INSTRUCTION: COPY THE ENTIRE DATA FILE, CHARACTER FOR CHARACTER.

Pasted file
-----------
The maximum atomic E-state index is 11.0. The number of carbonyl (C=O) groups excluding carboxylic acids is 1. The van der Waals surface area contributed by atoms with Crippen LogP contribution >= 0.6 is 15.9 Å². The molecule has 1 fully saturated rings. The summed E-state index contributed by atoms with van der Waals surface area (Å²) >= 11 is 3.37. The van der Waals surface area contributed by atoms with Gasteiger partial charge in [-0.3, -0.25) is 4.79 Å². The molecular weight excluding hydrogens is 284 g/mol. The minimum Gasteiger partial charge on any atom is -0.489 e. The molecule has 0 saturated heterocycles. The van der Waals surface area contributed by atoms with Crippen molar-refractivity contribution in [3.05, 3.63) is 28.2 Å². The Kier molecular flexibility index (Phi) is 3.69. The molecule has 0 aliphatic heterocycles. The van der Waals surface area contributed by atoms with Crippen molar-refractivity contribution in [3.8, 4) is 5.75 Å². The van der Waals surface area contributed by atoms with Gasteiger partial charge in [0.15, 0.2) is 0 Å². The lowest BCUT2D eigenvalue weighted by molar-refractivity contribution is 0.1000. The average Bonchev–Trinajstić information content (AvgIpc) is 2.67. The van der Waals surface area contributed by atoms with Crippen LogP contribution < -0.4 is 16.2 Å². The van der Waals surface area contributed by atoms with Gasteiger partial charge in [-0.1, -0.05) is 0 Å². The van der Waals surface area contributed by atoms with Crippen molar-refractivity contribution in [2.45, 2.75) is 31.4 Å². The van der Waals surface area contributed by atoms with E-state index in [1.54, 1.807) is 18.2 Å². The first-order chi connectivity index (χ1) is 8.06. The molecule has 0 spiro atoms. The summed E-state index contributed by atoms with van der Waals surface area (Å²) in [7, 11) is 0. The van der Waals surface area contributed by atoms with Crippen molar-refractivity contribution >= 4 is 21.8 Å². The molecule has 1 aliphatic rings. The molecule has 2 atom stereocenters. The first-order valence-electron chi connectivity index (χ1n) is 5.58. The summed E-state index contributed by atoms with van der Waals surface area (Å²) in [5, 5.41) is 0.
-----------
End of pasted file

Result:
The maximum atomic E-state index is 11.0. The number of carbonyl (C=O) groups excluding carboxylic acids is 1. The van der Waals surface area contributed by atoms with Crippen LogP contribution >= 0.6 is 15.9 Å². The molecule has 1 fully saturated rings. The summed E-state index contributed by atoms with van der Waals surface area (Å²) >= 11 is 3.37. The van der Waals surface area contributed by atoms with Gasteiger partial charge in [-0.3, -0.25) is 4.79 Å². The molecular weight excluding hydrogens is 284 g/mol. The minimum Gasteiger partial charge on any atom is -0.489 e. The molecule has 0 saturated heterocycles. The van der Waals surface area contributed by atoms with Crippen molar-refractivity contribution in [3.05, 3.63) is 28.2 Å². The Kier molecular flexibility index (Phi) is 3.69. The molecule has 0 aliphatic heterocycles. The van der Waals surface area contributed by atoms with Crippen molar-refractivity contribution in [3.8, 4) is 5.75 Å². The van der Waals surface area contributed by atoms with Gasteiger partial charge in [0.15, 0.2) is 0 Å². The lowest BCUT2D eigenvalue weighted by molar-refractivity contribution is 0.1000. The average Bonchev–Trinajstić information content (AvgIpc) is 2.67. The van der Waals surface area contributed by atoms with Crippen LogP contribution < -0.4 is 16.2 Å². The van der Waals surface area contributed by atoms with Gasteiger partial charge in [-0.1, -0.05) is 0 Å². The van der Waals surface area contributed by atoms with Crippen molar-refractivity contribution in [2.45, 2.75) is 31.4 Å². The van der Waals surface area contributed by atoms with E-state index in [1.54, 1.807) is 18.2 Å². The first-order chi connectivity index (χ1) is 8.06. The molecule has 0 spiro atoms. The summed E-state index contributed by atoms with van der Waals surface area (Å²) in [7, 11) is 0. The van der Waals surface area contributed by atoms with Crippen molar-refractivity contribution >= 4 is 21.8 Å². The molecule has 1 aliphatic rings. The molecule has 2 atom stereocenters. The first-order valence-electron chi connectivity index (χ1n) is 5.58. The summed E-state index contributed by atoms with van der Waals surface area (Å²) in [5, 5.41) is 0.